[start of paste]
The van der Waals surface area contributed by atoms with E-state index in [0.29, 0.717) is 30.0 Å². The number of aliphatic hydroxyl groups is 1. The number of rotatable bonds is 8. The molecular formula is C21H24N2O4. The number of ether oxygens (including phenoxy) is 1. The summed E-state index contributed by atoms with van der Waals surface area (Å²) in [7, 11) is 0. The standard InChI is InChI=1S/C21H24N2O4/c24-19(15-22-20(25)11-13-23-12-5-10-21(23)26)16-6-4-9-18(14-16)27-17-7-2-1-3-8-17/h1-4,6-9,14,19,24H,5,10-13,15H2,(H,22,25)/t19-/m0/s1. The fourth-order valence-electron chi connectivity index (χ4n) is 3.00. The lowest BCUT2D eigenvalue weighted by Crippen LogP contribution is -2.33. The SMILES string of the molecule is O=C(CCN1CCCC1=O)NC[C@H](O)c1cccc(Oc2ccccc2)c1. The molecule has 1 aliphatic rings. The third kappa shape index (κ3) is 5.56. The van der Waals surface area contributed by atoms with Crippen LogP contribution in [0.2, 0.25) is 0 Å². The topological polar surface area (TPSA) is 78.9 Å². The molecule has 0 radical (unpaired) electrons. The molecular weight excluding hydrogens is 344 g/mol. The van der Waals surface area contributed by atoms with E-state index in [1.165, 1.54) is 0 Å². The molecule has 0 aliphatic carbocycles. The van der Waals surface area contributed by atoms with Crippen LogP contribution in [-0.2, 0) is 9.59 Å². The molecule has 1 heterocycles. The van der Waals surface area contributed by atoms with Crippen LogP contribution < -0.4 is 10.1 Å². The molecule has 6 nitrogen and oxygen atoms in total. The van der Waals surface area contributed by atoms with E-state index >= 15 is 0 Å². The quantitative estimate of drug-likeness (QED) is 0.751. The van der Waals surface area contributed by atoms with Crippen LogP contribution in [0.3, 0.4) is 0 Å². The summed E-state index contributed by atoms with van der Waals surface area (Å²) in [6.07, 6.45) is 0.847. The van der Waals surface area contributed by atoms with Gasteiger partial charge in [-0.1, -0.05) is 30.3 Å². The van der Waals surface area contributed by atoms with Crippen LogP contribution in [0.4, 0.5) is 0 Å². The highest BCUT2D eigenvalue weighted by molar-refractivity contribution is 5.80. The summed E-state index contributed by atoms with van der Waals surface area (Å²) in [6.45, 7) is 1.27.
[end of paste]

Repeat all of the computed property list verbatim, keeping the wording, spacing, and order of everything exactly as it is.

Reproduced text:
The van der Waals surface area contributed by atoms with E-state index in [0.29, 0.717) is 30.0 Å². The number of aliphatic hydroxyl groups is 1. The number of rotatable bonds is 8. The molecular formula is C21H24N2O4. The number of ether oxygens (including phenoxy) is 1. The summed E-state index contributed by atoms with van der Waals surface area (Å²) in [7, 11) is 0. The standard InChI is InChI=1S/C21H24N2O4/c24-19(15-22-20(25)11-13-23-12-5-10-21(23)26)16-6-4-9-18(14-16)27-17-7-2-1-3-8-17/h1-4,6-9,14,19,24H,5,10-13,15H2,(H,22,25)/t19-/m0/s1. The fourth-order valence-electron chi connectivity index (χ4n) is 3.00. The lowest BCUT2D eigenvalue weighted by Crippen LogP contribution is -2.33. The SMILES string of the molecule is O=C(CCN1CCCC1=O)NC[C@H](O)c1cccc(Oc2ccccc2)c1. The molecule has 1 aliphatic rings. The third kappa shape index (κ3) is 5.56. The van der Waals surface area contributed by atoms with Crippen LogP contribution in [0.2, 0.25) is 0 Å². The topological polar surface area (TPSA) is 78.9 Å². The molecule has 0 radical (unpaired) electrons. The molecular weight excluding hydrogens is 344 g/mol. The van der Waals surface area contributed by atoms with E-state index in [1.165, 1.54) is 0 Å². The molecule has 0 aliphatic carbocycles. The van der Waals surface area contributed by atoms with Crippen LogP contribution in [-0.2, 0) is 9.59 Å². The molecule has 1 heterocycles. The van der Waals surface area contributed by atoms with Crippen LogP contribution < -0.4 is 10.1 Å². The molecule has 6 nitrogen and oxygen atoms in total. The van der Waals surface area contributed by atoms with E-state index >= 15 is 0 Å². The quantitative estimate of drug-likeness (QED) is 0.751. The van der Waals surface area contributed by atoms with Crippen LogP contribution in [0.3, 0.4) is 0 Å². The summed E-state index contributed by atoms with van der Waals surface area (Å²) in [6.07, 6.45) is 0.847. The van der Waals surface area contributed by atoms with Gasteiger partial charge in [-0.1, -0.05) is 30.3 Å². The van der Waals surface area contributed by atoms with Crippen LogP contribution in [0.4, 0.5) is 0 Å². The highest BCUT2D eigenvalue weighted by molar-refractivity contribution is 5.80. The summed E-state index contributed by atoms with van der Waals surface area (Å²) in [6.45, 7) is 1.27.